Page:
'Beating Heart in a Box' Promises Major Revolution in Medical Care

NBC NEWS | Sarah Digiulio

A lot has changed in medicine since the first human organ — a kidney — was successfully transplanted into another human in 1954. But one part of the transplant process that hasn't changed much since then is how the organ is delivered from donor to recipient. Basically, organs still travel via cooler.

An organ is first removed from the donor and flushed with a salty preservative solution. It’s then put on ice and sent to a hospital where the recipient is waiting.

“The technology that’s currently widely in use has really been in place for close to 50 years now,” says Dr. David Klassen, chief medical officer of the United Network for Organ Sharing, the private non-profit that manages the organ transplant system in the United States.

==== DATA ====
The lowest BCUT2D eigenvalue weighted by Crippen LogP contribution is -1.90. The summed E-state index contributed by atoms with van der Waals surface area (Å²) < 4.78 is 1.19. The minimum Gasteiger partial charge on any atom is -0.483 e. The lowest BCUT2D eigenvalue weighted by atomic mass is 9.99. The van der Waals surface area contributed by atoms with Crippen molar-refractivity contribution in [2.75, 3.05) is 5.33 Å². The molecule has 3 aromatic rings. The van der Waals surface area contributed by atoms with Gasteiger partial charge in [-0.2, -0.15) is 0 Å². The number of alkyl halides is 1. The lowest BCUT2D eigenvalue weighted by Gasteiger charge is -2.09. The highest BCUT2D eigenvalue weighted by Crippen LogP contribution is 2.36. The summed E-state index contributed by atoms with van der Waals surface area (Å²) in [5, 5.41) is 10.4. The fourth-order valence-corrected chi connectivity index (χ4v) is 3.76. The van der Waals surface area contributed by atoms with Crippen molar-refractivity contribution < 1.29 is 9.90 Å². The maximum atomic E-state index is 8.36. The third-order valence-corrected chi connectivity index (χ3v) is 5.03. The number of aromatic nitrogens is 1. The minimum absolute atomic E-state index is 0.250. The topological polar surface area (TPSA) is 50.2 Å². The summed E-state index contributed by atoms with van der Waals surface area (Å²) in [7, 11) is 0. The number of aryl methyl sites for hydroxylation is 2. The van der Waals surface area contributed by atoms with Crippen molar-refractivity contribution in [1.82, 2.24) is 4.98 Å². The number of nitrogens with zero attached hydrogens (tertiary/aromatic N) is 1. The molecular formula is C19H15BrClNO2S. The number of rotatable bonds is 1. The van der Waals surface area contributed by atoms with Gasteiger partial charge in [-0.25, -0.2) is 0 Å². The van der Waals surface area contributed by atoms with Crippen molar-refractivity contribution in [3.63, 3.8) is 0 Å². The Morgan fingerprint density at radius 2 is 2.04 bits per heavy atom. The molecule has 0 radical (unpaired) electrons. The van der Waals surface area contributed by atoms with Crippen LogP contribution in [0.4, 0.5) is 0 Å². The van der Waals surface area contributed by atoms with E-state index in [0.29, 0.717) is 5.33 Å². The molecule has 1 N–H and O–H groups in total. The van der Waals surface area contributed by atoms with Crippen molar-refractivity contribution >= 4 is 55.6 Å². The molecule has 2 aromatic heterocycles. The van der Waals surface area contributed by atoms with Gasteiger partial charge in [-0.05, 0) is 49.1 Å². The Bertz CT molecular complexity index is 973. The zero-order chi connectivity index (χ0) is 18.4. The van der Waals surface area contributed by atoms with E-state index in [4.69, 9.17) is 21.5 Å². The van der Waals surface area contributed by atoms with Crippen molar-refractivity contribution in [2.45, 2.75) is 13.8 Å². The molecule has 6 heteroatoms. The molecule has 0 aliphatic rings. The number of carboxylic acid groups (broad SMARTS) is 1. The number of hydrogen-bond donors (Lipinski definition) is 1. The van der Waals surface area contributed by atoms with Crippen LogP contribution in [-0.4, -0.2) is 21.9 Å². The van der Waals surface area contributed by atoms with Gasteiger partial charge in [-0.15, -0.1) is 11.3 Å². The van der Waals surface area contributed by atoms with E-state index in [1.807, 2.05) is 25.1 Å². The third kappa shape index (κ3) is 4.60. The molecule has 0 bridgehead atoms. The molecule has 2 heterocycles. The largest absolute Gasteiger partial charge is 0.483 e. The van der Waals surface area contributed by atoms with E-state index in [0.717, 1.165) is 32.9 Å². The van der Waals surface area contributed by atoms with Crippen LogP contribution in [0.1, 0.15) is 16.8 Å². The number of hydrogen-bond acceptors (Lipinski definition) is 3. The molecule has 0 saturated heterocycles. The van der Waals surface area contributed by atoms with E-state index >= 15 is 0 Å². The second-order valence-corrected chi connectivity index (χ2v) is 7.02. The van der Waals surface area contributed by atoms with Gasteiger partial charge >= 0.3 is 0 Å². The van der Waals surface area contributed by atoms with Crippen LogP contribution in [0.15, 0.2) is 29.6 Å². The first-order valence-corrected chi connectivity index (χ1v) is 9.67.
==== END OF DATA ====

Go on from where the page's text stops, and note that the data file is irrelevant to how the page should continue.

But that standard is about to change. New devices make it possible to keep donor organs in a functioning state at body temperature while they’re being transported.

The devices can monitor an organ’s health more closely before it’s transplanted, which means doctors can better predict whether an organ will function properly in its new host. The device uses a technology called ex vivo warm perfusion that allows donated organs to stay outside of a human body for longer periods of time, so they can be sent farther distances to waiting recipients. Continue reading

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